Cooking with Coconut Oil
Cooking with Coconut Oil? Is that appropriate?
Cooking with Coconut Oil is beyond appropriate – it’s the single most healthy way to cook your food!
It’s a common misconception that Coconut Oil is great only for hair care or skin care and… that’s it. But that isn’t “it”, at all – Coconut Oil is absolutely brilliant for cooking!
And if that is news to you, it certainly isn’t news to the millions of people who have been cooking with this most wonderful oil in the tropical regions for thousands of years!
It is ideal for baking, frying, roasting, wok cooking or for whenever you might otherwise consider using a regular cooking oil. Coconut Oil can, and should be substituted 1-1 for that regular oil. It so much more healthy than regular oils – it’s a rich source of Lauic Acid, the major medium-chain fatty acid which is also found in human mother’s milk). It is very stable too, and unlike regular oils is unlikely to go rancid. Unrefined Coconut Oil is a solid at room temperature (unless your room is warmer than 24°C – that’s 76.0 °F) – and while it need not be stored in your fridge, it is best left out of direct sunlight.
Cooking with Coconut Oil – the main benefits
Baking with Coconut Oil – It’s Delicious and Rewarding!
Baked foods typically contain large amounts of butter, together with its attendant saturated fat and salt. When baking, virgin coconut oil can be a substitute for shortening, butter, margarine, or vegetable oil. (either completely or in part: eg. 50/50 ratio of butter to coconut oil). The more coconut oil substituted in, the healthier the food becomes. This is due to its high concentration of Lauric Acid and its (healthy!) medium-chain fatty acids (MCFAs).
This invokes just one of numerous benefits that this oil provides; in general terms it is acknowledged by experts to:
Frying with Coconut Oil – It’s Easy and Healthy!
The type of fat you use for frying counts for a lot; some oils are much more healthy than others – and frying with coconut oil is the healthiest way of them all! Coconut Oil is the richest source of medium-chain fatty acids (MCFAs) known to man, and these naturally occurring MCFAs are actually good for your health, and in ways!
How hot should the oil be?
Not only it is the healthiest oil that you can use for frying, it also has what is called a high “smoke-point”; the smoke-point is the temperature that an oil can be raised to before it begins to burn. It’s smoke-point is 350 Fahrenheit, meaning that is easily stable enough to fry meat, poultry, eggs and omelettes provided that the heat is kept moderate so as not to exceed its smoke-point.
It’s important of course that you ensure that the coconut oil is hot enough and the best way to do this is to use a fryer with a built-in heat dial. If you don’t have one of those, use a sugar thermometer. The temperature of the oil should be from 320 – 350 Fahrenheit depending on the recipe you are following.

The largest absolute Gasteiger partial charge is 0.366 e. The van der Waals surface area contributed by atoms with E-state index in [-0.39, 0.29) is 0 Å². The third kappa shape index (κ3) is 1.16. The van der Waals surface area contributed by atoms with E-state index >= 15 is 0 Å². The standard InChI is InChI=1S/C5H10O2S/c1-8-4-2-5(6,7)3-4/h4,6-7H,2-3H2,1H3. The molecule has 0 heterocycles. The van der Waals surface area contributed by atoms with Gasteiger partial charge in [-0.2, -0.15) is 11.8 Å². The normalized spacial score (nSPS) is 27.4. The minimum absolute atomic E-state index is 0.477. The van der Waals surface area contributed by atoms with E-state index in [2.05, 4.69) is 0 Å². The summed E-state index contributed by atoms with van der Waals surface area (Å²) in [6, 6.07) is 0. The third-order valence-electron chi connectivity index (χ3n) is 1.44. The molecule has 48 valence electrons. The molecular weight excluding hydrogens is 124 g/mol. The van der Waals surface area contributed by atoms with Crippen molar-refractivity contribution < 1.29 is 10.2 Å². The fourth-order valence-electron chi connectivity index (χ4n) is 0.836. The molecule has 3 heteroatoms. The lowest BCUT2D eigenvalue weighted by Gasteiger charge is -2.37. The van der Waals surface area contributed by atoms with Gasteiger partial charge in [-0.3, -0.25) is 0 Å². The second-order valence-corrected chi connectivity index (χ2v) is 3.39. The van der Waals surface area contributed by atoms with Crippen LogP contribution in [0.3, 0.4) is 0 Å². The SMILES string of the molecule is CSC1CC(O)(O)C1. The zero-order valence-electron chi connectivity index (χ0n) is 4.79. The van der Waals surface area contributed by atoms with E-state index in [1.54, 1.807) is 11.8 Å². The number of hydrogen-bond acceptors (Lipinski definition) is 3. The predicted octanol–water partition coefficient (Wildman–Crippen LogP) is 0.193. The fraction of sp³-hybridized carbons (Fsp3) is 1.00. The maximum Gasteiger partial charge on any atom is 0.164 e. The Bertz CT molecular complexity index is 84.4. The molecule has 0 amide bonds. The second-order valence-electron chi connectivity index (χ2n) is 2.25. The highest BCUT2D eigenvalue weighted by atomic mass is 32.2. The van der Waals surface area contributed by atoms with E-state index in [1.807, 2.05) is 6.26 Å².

This product is typically solid at room temperature – it melts once the temperature is above 76 degrees F (24 C). A good way to melt the oil so that you can measure how much you are going to use is to place the entire jar into a pan of warm water and heat it gradually on the stove. Do not let the water boil, or even come close to it! A short period of warming will be enough to see it melt, at which time you can then simply pour the oil you are going to use into your measuring vessel.
How much should I use?
When frying with coconut oil a good guideline is to substitute your regular oil on a 1:1 basis; ie if the recipe calls for 50ml of regular oil, just use 50ml coconut oil in its place.
Can I reuse that Oil?
The answer to that, is yes! The oil will preserve its nutrient and cooking qualities after you have used, and re-used it, but retention of these properties relies on your ensuring that the oil does not exceed its smoke point!
Won’t all of my food taste of coconut?
Roasting with Coconut Oil – it’s Healthy and Wholesome!
Roasting with Coconut Oil results in food which is so much healthier than that cooked with regular oils. This is due to not only to it being cholesterol free, but also to it having a high concentration of Lauric Acid. And Lauric Acid is composed of (very healthy!) medium-chain fatty acids (MCFAs).
Is it okay for meat roasts?
Yes it is, and no it’s not! This depends really on the type of Coconut Oil that you use to roast your food. If you use a cheaper, refined Coconut Oil, then yes, this can be used to roast meat and poultry. This is because its “smoke-point” – that’s the temperature at which the oil begins to burn – is 450°F (232°C). If you use a Virgin (that’s unrefined) Coconut Oil, its smoke-point is 350°F (177°C) – which in some cases may not be sufficiently hot to cook a meat or poultry joint thoroughly. Our recommendation is that these cheaper, unrefined coconut oils be avoided completely and that if you do intend to roast food using coconut oil, you choose a Virgin (unrefined) Coconut Oil and limit your roasting to vegetables.
Again, this invokes just one of numerous benefits that this oil provides; in general terms it is acknowledged by experts to:
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